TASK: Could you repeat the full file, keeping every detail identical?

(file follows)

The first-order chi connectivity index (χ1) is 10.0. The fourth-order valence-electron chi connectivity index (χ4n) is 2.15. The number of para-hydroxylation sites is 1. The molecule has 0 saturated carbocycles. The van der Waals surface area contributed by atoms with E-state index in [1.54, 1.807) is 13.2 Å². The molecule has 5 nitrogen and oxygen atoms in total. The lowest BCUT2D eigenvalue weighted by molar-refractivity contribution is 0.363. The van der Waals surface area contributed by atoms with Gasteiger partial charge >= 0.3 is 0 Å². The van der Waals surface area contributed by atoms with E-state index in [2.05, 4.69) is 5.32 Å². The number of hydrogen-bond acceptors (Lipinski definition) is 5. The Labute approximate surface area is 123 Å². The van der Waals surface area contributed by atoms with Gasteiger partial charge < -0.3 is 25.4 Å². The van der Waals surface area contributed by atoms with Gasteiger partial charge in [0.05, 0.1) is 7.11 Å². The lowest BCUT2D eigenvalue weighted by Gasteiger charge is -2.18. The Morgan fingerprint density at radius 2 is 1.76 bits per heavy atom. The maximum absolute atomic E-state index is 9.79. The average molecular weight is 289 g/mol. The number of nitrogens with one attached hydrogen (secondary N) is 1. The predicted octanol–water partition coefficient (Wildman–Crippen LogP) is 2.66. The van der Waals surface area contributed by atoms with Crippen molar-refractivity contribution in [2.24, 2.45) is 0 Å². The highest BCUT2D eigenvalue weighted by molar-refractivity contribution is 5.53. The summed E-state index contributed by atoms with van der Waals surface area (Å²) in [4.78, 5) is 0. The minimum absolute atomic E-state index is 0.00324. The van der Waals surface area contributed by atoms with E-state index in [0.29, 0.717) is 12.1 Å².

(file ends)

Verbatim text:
The first-order chi connectivity index (χ1) is 10.0. The fourth-order valence-electron chi connectivity index (χ4n) is 2.15. The number of para-hydroxylation sites is 1. The molecule has 0 saturated carbocycles. The van der Waals surface area contributed by atoms with E-state index in [1.54, 1.807) is 13.2 Å². The molecule has 5 nitrogen and oxygen atoms in total. The lowest BCUT2D eigenvalue weighted by molar-refractivity contribution is 0.363. The van der Waals surface area contributed by atoms with Gasteiger partial charge >= 0.3 is 0 Å². The van der Waals surface area contributed by atoms with E-state index in [2.05, 4.69) is 5.32 Å². The number of hydrogen-bond acceptors (Lipinski definition) is 5. The Labute approximate surface area is 123 Å². The van der Waals surface area contributed by atoms with Gasteiger partial charge < -0.3 is 25.4 Å². The van der Waals surface area contributed by atoms with Gasteiger partial charge in [0.05, 0.1) is 7.11 Å². The lowest BCUT2D eigenvalue weighted by Gasteiger charge is -2.18. The Morgan fingerprint density at radius 2 is 1.76 bits per heavy atom. The maximum absolute atomic E-state index is 9.79. The average molecular weight is 289 g/mol. The number of nitrogens with one attached hydrogen (secondary N) is 1. The predicted octanol–water partition coefficient (Wildman–Crippen LogP) is 2.66. The van der Waals surface area contributed by atoms with Crippen molar-refractivity contribution in [2.24, 2.45) is 0 Å². The highest BCUT2D eigenvalue weighted by molar-refractivity contribution is 5.53. The summed E-state index contributed by atoms with van der Waals surface area (Å²) in [4.78, 5) is 0. The minimum absolute atomic E-state index is 0.00324. The van der Waals surface area contributed by atoms with E-state index in [0.29, 0.717) is 12.1 Å².